40. Never Alone
From the moment she was born, he was often lonely but never alone. She was always there, saying, “Pay attention to me now, there will come a time when you won’t catch a glimpse of me as I blur across the years.” He knew that someday she would not fit perfectly into the crook of his arm, or fall asleep nestled on his chest, their hearts sharing one beat. He knew that the longer he held her the later that day would come, and that someday he would be able to sit without her, and be alone but never lonely.
39. The Station
He closed his eyes and listened. Footsteps. A voice, a word, a laugh. A child’s shriek. Music wafting out of somewhere. Echoing endlessly and forever. Underneath, a low hum and a rumble, coming through the floor, arising from nowhere distinct and everywhere. He felt that long after all of the trains had left the station the echo would remain in the bedrock and granite. He breathed in the air. Smelled the decades, dust and paper and smoke and a million exhalations. It was stale down here at the floor, but somewhere higher there was clean fresh air, cool and moist.
Little Bird just showed up one day, the friend of a friend I owed a favor to. I didn’t recognize the dust that followed her in the door. She settled on the kitchen stool like she owned the place and batted her long eyelashes at me. “Where you been, Bird,” I asked. “Flew south,” she replied, “Came back. Brought you this,” she replied, tossing an outdated arrest warrant onto the desk. She begged me not to open it, not to see what it was about. I was a fool for Bird, but we both knew I had to go away.
37. Whatever became of her?
Myrna was a swimsuit model first and foremost. She dabbled in the tarot and had recorded a rather risque folk song in her younger days, but those were just hobbies. (The record went platinum and is now considered a valuable rarity.) She was married to Avis Fagan, a chronically underemployed carnival barker who was no fun and no help. The whole thing fell apart when Myrna reclaimed her maiden name and ran off to Atlantic City with Viola Huff, her secret lesbian lover, intent on dominating the local bathing beauty racket. Avis was heartbroken and never stopped searching for her.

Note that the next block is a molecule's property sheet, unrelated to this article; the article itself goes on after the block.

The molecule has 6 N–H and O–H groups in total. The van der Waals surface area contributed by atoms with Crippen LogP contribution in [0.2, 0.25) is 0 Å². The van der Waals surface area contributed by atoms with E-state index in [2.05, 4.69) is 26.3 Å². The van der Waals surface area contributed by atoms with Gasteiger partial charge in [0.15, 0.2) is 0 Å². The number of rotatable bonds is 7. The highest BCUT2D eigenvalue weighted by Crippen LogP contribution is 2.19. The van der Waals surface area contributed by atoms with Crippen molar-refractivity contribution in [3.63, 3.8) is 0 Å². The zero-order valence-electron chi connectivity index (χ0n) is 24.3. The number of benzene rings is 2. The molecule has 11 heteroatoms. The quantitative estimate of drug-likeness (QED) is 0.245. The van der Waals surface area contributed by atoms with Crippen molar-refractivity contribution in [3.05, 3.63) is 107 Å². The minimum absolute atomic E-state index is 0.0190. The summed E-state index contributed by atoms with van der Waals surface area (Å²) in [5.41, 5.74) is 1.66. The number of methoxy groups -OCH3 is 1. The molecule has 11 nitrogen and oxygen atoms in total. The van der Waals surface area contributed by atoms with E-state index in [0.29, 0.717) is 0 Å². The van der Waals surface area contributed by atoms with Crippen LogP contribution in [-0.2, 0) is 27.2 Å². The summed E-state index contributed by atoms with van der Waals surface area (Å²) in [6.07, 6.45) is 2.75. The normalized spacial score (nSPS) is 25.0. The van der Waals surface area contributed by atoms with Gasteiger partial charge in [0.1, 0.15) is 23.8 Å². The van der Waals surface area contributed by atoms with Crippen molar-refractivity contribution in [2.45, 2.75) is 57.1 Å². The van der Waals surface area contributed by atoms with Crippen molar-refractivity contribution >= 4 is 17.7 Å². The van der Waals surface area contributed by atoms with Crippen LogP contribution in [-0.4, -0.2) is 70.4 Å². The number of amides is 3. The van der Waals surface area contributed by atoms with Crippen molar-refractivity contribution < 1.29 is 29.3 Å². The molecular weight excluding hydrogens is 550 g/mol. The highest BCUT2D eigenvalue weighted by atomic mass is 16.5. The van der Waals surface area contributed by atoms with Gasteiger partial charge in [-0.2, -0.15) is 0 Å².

Quiet days followed close upon cloudless nights. We slept together, with cats, in a heap under blankets, and nothing came in to disturb it until I left, in search of my fortune only to find more of the same, but without her table of paints or her nearness or her touch, only her letter in the mailbox. Nights crept over me with hardly a notice, so alone and yet hardly lonely. That’s when we left it. But I wonder now, so far along and so long later, if that quiet has really left me or is only crouched low, waiting.
35. Treasure or Not
A six-gun sherif from a one-horse town wakes from a week-long coma in a stolen car with a wrong number in his head and a roll of film in his vest pocket. He suspects that the tattooed madman in the back seat is mocking him, making idiot faces in the rear-view mirror. He is curious about the tattered manila envelope on the seat next to him: is it the treasure map he’s been promised? He’s missed the turn-off again, and he discovers that he doesn’t know what day it is, not that it matters. Not that any of it matters.
#34: Exit Lotto
“Number 26,” called the MC from the stage, holding aloft the ball he’d plucked from the wire cage. A woman squealed. “Yes! I’m number 26!,” she shouted. “You’ve won,” said the MC brightly, “Off you go!” An usher escorted her up the aisle, unlocked the chain from the exit door, and waved her out into the dazzling sunshine. We craned our necks to catch a glimpse of what was left of the outside world. Then, too quickly, the door slammed closed, plunging the theater back into darkness and quiet. “OK, who’s next? How about… number 40,” asked the MC.